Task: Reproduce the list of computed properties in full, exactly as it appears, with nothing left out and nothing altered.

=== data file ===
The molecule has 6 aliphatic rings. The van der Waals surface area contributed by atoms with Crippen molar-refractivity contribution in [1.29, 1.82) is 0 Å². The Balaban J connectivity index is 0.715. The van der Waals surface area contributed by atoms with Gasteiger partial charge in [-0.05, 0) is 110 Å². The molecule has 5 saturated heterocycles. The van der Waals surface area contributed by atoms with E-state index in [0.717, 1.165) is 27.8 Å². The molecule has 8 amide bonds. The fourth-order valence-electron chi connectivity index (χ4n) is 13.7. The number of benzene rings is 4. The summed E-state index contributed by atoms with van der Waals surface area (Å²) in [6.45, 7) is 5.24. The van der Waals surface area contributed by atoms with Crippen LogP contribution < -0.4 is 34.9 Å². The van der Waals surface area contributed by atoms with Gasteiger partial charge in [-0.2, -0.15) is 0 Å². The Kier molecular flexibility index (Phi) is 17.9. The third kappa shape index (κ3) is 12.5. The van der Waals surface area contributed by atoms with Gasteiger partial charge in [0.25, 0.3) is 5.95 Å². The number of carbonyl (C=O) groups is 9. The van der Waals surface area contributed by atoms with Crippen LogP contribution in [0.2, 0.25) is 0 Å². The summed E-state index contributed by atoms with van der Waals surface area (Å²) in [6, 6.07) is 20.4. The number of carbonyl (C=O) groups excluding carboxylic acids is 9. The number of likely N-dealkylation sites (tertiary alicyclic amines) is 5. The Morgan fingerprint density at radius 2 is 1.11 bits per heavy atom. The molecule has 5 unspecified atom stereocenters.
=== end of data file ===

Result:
The molecule has 6 aliphatic rings. The van der Waals surface area contributed by atoms with Crippen molar-refractivity contribution in [1.29, 1.82) is 0 Å². The Balaban J connectivity index is 0.715. The van der Waals surface area contributed by atoms with Gasteiger partial charge in [-0.05, 0) is 110 Å². The molecule has 5 saturated heterocycles. The van der Waals surface area contributed by atoms with E-state index in [0.717, 1.165) is 27.8 Å². The molecule has 8 amide bonds. The fourth-order valence-electron chi connectivity index (χ4n) is 13.7. The number of benzene rings is 4. The summed E-state index contributed by atoms with van der Waals surface area (Å²) in [6.45, 7) is 5.24. The van der Waals surface area contributed by atoms with Crippen LogP contribution < -0.4 is 34.9 Å². The van der Waals surface area contributed by atoms with Gasteiger partial charge in [-0.2, -0.15) is 0 Å². The Kier molecular flexibility index (Phi) is 17.9. The third kappa shape index (κ3) is 12.5. The van der Waals surface area contributed by atoms with Gasteiger partial charge in [0.25, 0.3) is 5.95 Å². The number of carbonyl (C=O) groups is 9. The van der Waals surface area contributed by atoms with Crippen LogP contribution in [0.2, 0.25) is 0 Å². The summed E-state index contributed by atoms with van der Waals surface area (Å²) in [6, 6.07) is 20.4. The number of carbonyl (C=O) groups excluding carboxylic acids is 9. The number of likely N-dealkylation sites (tertiary alicyclic amines) is 5. The Morgan fingerprint density at radius 2 is 1.11 bits per heavy atom. The molecule has 5 unspecified atom stereocenters.